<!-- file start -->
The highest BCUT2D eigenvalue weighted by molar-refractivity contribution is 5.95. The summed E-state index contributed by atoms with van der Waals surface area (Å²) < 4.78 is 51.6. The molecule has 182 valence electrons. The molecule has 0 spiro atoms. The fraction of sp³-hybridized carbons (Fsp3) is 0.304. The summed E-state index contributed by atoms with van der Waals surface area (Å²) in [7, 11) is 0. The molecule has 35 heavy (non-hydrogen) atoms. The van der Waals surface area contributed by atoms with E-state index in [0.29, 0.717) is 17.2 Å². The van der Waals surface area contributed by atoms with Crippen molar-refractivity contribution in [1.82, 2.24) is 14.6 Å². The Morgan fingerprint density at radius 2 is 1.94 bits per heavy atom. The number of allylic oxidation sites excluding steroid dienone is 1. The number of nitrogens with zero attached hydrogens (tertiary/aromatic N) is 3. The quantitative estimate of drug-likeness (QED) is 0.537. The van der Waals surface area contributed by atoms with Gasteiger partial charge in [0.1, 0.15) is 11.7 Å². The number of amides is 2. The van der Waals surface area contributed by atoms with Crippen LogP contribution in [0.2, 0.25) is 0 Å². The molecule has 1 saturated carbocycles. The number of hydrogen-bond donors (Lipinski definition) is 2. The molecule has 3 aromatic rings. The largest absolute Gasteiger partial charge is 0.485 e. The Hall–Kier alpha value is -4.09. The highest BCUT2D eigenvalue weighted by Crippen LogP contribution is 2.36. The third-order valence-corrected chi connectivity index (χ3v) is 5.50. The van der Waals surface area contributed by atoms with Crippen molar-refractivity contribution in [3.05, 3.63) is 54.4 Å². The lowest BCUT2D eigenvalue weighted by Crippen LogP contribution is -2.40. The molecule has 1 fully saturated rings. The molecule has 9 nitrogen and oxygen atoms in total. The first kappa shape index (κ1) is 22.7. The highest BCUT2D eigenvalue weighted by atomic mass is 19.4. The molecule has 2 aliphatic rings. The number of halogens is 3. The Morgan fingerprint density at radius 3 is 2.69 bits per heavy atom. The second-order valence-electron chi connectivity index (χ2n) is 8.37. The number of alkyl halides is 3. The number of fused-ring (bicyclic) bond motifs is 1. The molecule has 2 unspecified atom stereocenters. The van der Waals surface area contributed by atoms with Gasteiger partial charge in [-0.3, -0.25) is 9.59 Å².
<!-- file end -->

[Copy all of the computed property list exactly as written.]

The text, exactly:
The highest BCUT2D eigenvalue weighted by molar-refractivity contribution is 5.95. The summed E-state index contributed by atoms with van der Waals surface area (Å²) < 4.78 is 51.6. The molecule has 182 valence electrons. The molecule has 0 spiro atoms. The fraction of sp³-hybridized carbons (Fsp3) is 0.304. The summed E-state index contributed by atoms with van der Waals surface area (Å²) in [7, 11) is 0. The molecule has 35 heavy (non-hydrogen) atoms. The van der Waals surface area contributed by atoms with E-state index in [0.29, 0.717) is 17.2 Å². The van der Waals surface area contributed by atoms with Crippen molar-refractivity contribution in [1.82, 2.24) is 14.6 Å². The Morgan fingerprint density at radius 2 is 1.94 bits per heavy atom. The number of allylic oxidation sites excluding steroid dienone is 1. The number of nitrogens with zero attached hydrogens (tertiary/aromatic N) is 3. The quantitative estimate of drug-likeness (QED) is 0.537. The van der Waals surface area contributed by atoms with Gasteiger partial charge in [0.1, 0.15) is 11.7 Å². The number of amides is 2. The van der Waals surface area contributed by atoms with Crippen LogP contribution in [0.2, 0.25) is 0 Å². The molecule has 1 saturated carbocycles. The number of hydrogen-bond donors (Lipinski definition) is 2. The molecule has 3 aromatic rings. The largest absolute Gasteiger partial charge is 0.485 e. The Hall–Kier alpha value is -4.09. The highest BCUT2D eigenvalue weighted by Crippen LogP contribution is 2.36. The third-order valence-corrected chi connectivity index (χ3v) is 5.50. The van der Waals surface area contributed by atoms with Crippen molar-refractivity contribution in [3.05, 3.63) is 54.4 Å². The lowest BCUT2D eigenvalue weighted by Crippen LogP contribution is -2.40. The molecule has 1 fully saturated rings. The molecule has 9 nitrogen and oxygen atoms in total. The first kappa shape index (κ1) is 22.7. The highest BCUT2D eigenvalue weighted by atomic mass is 19.4. The molecule has 2 aliphatic rings. The number of halogens is 3. The Morgan fingerprint density at radius 3 is 2.69 bits per heavy atom. The second-order valence-electron chi connectivity index (χ2n) is 8.37. The number of alkyl halides is 3. The number of fused-ring (bicyclic) bond motifs is 1. The molecule has 2 unspecified atom stereocenters. The van der Waals surface area contributed by atoms with Gasteiger partial charge in [-0.3, -0.25) is 9.59 Å².